Addison's story

When Addison’s husband, Nick, was a baby his parents placed him into state care because he had serious medical problems that required frequent hospitalisations.

Made a ward of the state at 11, Nick’s childhood was punctuated with sexual abuse and he has since disowned his family ‘because of issues that happened as a child’ and because they refused to believe what happened to him.

As Nick’s carer, and the mother of his children, Addison told the Royal Commission she has learned not to dwell on the negatives as she supports her husband. He has been diagnosed with schizophrenia and bipolar disorder, and has an extensive list of medications he has to take.

Nick spoke about the physical abuse he was subjected to at the hands of house parents Mr and Mrs Shiller at a boys’ home during the 1960s and 70s in suburban Sydney.

He was also sexually abused by the Shillers’ adult son, Roddy. ‘Their son used to, putting it bluntly, used to molest me, like, all the time’, Nick said.

On another occasion a man he believed to be from the Department of Community Services [DOCS] ‘molested me during the night’.

Norbert was an older cleaner at a large hospital that Nick described as ‘my second home’, and he too was a perpetrator. ‘That’s not just a one-off thing’, Nick said. ‘That’s whenever he was around on the ward.

‘He used to clean in our ward and in the fire escape. Me and other kids used to just go in the fire escape and run up and down the stairs. And if he was there he used to grab you and take you down to the bottom of the fire escape and he used to touch me as well and scare me and take me to a room where all the cleaning stuff is …

‘We used to say that the cleaner was chasing us but no one listened.

‘Because of my medical problem I spent a lot of years there … This Norbert used to see me a lot. I was so scared to go to that ward.’

Nick said he was also ‘touched’ at a psychiatric facility in Sydney and at another hospital that once treated children with medical problems and has since closed.

‘We used to pass the psychiatric hospital and [the other hospital]’, Nick said. ‘Those places I remember very well. I was abused. I know I was only little and everything.’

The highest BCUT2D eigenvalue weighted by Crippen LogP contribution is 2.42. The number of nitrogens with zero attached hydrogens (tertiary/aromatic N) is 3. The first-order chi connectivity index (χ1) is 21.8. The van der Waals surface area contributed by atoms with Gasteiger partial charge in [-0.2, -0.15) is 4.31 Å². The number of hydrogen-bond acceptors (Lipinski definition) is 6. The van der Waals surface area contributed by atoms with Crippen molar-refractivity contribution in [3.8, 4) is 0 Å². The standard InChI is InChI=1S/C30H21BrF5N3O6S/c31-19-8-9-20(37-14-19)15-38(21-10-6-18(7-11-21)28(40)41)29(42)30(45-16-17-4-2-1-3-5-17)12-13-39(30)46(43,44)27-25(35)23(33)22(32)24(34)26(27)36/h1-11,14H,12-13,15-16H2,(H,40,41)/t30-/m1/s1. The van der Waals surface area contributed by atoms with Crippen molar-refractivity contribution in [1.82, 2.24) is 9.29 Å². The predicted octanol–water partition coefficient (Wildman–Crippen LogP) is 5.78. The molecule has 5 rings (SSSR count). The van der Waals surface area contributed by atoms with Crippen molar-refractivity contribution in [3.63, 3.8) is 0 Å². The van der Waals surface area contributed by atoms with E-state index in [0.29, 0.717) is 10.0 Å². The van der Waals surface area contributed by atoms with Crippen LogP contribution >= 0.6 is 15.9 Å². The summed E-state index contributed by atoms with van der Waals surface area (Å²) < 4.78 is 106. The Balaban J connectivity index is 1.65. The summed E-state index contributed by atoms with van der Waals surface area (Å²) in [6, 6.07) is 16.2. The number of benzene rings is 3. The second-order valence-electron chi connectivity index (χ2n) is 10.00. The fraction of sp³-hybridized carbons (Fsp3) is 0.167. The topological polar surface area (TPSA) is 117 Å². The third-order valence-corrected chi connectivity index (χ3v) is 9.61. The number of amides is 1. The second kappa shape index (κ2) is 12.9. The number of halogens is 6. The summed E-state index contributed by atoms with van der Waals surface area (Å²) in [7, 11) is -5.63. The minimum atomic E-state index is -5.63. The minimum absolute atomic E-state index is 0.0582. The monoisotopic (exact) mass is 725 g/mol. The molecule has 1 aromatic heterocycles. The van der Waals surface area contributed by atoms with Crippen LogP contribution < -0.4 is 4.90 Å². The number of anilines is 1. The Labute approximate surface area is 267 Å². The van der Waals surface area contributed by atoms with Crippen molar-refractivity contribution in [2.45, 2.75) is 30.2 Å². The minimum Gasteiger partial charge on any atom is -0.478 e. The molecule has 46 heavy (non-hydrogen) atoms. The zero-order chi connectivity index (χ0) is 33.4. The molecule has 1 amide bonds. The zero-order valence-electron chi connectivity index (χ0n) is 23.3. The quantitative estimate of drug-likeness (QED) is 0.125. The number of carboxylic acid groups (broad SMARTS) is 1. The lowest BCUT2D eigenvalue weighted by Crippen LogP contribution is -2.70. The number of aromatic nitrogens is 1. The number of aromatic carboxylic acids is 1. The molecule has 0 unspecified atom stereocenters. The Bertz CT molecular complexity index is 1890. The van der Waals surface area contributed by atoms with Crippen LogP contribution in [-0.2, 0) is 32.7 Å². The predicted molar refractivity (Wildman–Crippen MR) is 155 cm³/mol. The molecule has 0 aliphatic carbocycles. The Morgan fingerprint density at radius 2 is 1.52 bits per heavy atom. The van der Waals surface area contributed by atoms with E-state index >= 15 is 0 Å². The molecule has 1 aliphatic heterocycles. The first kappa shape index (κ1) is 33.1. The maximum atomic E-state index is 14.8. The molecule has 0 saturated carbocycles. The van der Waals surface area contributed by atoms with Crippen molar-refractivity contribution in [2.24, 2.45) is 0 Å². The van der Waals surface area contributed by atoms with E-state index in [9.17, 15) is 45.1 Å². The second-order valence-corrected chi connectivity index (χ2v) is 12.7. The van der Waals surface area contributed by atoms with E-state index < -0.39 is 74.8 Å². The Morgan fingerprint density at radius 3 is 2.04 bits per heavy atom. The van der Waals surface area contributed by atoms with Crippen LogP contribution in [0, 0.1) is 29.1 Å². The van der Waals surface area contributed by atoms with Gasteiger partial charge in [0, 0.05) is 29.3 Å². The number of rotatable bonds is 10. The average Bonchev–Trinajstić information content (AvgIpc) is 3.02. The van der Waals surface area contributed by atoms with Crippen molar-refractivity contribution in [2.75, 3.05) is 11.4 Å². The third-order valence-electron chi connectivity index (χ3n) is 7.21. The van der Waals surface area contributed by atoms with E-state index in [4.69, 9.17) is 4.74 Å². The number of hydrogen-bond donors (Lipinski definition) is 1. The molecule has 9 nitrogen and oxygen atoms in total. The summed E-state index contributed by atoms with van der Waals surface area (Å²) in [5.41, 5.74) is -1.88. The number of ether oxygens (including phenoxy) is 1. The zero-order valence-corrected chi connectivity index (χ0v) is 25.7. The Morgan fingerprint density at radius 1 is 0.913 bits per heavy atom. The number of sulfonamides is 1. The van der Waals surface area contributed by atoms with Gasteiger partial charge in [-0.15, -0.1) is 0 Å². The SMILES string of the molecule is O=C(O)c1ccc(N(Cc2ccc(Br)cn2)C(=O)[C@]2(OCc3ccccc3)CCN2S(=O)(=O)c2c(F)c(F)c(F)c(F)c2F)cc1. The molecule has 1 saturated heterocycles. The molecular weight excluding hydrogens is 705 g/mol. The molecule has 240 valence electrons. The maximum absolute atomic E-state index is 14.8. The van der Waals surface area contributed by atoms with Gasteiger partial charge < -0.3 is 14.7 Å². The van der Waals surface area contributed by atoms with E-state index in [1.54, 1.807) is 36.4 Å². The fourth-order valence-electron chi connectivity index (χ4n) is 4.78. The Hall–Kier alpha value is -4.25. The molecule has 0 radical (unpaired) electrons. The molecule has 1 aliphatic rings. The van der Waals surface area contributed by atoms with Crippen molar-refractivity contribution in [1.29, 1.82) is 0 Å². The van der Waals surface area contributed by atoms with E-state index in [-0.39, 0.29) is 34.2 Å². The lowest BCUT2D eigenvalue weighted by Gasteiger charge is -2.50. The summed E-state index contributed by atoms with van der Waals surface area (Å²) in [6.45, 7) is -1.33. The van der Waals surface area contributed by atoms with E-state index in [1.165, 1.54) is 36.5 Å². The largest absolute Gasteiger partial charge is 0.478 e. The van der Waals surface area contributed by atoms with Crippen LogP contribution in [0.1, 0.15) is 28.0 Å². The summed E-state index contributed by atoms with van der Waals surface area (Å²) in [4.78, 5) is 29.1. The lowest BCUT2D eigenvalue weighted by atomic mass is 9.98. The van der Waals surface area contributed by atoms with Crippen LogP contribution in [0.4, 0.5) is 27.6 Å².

Nick once escaped from the boys’ home but was caned when brought back and made to sit in a corner outside the Shillers’ office with his hands on his head. Another time he was compelled to stand naked so young doctors could learn about his medical condition.

He recalled that while undergoing an operation he’d seen insufficiently sedated. A report on his pain and distress was included in his DOCS file which Nick was able to access years later.

‘I’ve got a lot of disliking towards DOCS mainly because if I was in their care they should have been looking after me and having a medical problem as it is … I’d already had two or three members of my family already die from it.

‘I do recall being touched at the [other hospital] and at the psychiatric hospital. You were always getting smacks and everything there.

‘I mentioned it to DOCS … about the man at [the boys’ home].’ Nick said he was not believed and nothing was done about it.

Lasting impacts of the abuse included severe depression and several suicide attempts.

Addison said a more recent distressing interlude with DOCS has also affected the family ‘big time’.

‘It’s passed on to the kids as well because the kids suffer from depression because Dad wasn’t always the best.

‘I just can’t get that out of my head – what I’ve said’, Nick said.

Addison said Nick ‘can’t show love and emotion towards his children because he’s scared of the repercussions’. Nor can he enjoy their birthdays or Christmas, because ‘I didn’t get any of that’, even finding it hard to ‘give my own kids a hug’.

Nick is often ‘very angry and frustrated’, according to Addison, who says he might hurt himself by hitting ‘a wall or something’, but never a family member.

‘I’m just lucky my kids understand my problem’, Nick explained. ‘They’ve all grown up with me being the way I am and they understand. But at the same time I’m not an affectionate person. I put that down to what I went through as a child.’

Nick is now on a disability pension and living in public housing. He said, ‘If it wasn’t for Addison I don’t even know if I’d be here – like, still alive. It does really get to me that I can’t do a lot of things with the children.’

Addison said a detective they’d seen about five years ago wasn’t interested in investigating the abuse, and Nick can’t afford counselling. ‘I know I need help but I know I’m not getting anywhere talking’, he said.

Nick wanted to tell his story to the Royal Commission because his childhood abuse ‘just eats at me. I can’t get it off my head.

‘I have a massive dislike of DOCS. For years I should have been looked after and I wasn’t.’

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